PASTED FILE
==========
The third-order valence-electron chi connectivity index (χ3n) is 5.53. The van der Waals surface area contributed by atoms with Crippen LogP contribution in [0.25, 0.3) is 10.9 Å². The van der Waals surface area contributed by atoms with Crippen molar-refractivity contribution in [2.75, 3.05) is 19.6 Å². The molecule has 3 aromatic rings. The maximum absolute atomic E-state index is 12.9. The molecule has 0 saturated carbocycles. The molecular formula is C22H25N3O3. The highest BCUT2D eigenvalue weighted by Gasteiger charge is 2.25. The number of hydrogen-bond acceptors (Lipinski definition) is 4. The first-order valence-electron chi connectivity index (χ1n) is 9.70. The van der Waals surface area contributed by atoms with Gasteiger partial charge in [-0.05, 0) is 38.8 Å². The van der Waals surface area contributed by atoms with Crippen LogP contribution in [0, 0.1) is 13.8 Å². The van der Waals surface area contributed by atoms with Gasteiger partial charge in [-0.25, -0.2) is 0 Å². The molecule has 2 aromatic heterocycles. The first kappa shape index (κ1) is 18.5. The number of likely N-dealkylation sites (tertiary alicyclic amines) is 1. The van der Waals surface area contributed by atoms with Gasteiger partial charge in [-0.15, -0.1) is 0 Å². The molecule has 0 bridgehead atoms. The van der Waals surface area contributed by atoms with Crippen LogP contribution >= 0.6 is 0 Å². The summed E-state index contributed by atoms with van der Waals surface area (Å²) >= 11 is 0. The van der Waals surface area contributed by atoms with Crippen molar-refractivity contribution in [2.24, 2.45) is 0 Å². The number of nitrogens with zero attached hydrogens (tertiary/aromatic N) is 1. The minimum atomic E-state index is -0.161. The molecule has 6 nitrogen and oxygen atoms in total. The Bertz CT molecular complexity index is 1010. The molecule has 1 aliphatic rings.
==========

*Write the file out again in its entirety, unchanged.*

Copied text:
The third-order valence-electron chi connectivity index (χ3n) is 5.53. The van der Waals surface area contributed by atoms with Crippen LogP contribution in [0.25, 0.3) is 10.9 Å². The van der Waals surface area contributed by atoms with Crippen molar-refractivity contribution in [2.75, 3.05) is 19.6 Å². The molecule has 3 aromatic rings. The maximum absolute atomic E-state index is 12.9. The molecule has 0 saturated carbocycles. The molecular formula is C22H25N3O3. The highest BCUT2D eigenvalue weighted by Gasteiger charge is 2.25. The number of hydrogen-bond acceptors (Lipinski definition) is 4. The first-order valence-electron chi connectivity index (χ1n) is 9.70. The van der Waals surface area contributed by atoms with Gasteiger partial charge in [-0.05, 0) is 38.8 Å². The van der Waals surface area contributed by atoms with Crippen LogP contribution in [0, 0.1) is 13.8 Å². The van der Waals surface area contributed by atoms with Gasteiger partial charge in [-0.25, -0.2) is 0 Å². The molecule has 2 aromatic heterocycles. The first kappa shape index (κ1) is 18.5. The number of likely N-dealkylation sites (tertiary alicyclic amines) is 1. The van der Waals surface area contributed by atoms with Gasteiger partial charge in [-0.15, -0.1) is 0 Å². The molecule has 0 bridgehead atoms. The van der Waals surface area contributed by atoms with Crippen LogP contribution >= 0.6 is 0 Å². The summed E-state index contributed by atoms with van der Waals surface area (Å²) >= 11 is 0. The van der Waals surface area contributed by atoms with Crippen molar-refractivity contribution in [2.24, 2.45) is 0 Å². The number of nitrogens with zero attached hydrogens (tertiary/aromatic N) is 1. The minimum atomic E-state index is -0.161. The molecule has 6 nitrogen and oxygen atoms in total. The Bertz CT molecular complexity index is 1010. The molecule has 1 aliphatic rings.